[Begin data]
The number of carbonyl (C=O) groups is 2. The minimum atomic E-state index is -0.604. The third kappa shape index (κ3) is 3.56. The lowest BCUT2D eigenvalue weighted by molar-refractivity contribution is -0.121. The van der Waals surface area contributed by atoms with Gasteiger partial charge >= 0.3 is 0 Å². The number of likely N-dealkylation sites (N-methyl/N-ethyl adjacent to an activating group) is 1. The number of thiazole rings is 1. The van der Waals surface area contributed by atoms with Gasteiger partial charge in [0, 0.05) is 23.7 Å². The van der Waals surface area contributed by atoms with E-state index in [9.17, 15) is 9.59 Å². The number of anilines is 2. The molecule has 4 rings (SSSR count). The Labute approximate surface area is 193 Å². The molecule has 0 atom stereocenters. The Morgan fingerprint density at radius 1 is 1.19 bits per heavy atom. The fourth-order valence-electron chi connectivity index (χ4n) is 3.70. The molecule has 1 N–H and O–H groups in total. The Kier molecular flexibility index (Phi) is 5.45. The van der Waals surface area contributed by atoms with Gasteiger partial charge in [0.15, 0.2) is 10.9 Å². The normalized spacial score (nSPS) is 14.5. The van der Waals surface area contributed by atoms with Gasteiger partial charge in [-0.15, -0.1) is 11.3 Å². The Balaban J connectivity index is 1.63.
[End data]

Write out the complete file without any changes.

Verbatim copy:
The number of carbonyl (C=O) groups is 2. The minimum atomic E-state index is -0.604. The third kappa shape index (κ3) is 3.56. The lowest BCUT2D eigenvalue weighted by molar-refractivity contribution is -0.121. The van der Waals surface area contributed by atoms with Gasteiger partial charge >= 0.3 is 0 Å². The number of likely N-dealkylation sites (N-methyl/N-ethyl adjacent to an activating group) is 1. The number of thiazole rings is 1. The van der Waals surface area contributed by atoms with Gasteiger partial charge in [0, 0.05) is 23.7 Å². The van der Waals surface area contributed by atoms with E-state index in [9.17, 15) is 9.59 Å². The number of anilines is 2. The molecule has 4 rings (SSSR count). The Labute approximate surface area is 193 Å². The molecule has 0 atom stereocenters. The Morgan fingerprint density at radius 1 is 1.19 bits per heavy atom. The fourth-order valence-electron chi connectivity index (χ4n) is 3.70. The molecule has 1 N–H and O–H groups in total. The Kier molecular flexibility index (Phi) is 5.45. The van der Waals surface area contributed by atoms with Gasteiger partial charge in [0.15, 0.2) is 10.9 Å². The normalized spacial score (nSPS) is 14.5. The van der Waals surface area contributed by atoms with Gasteiger partial charge in [-0.15, -0.1) is 11.3 Å². The Balaban J connectivity index is 1.63.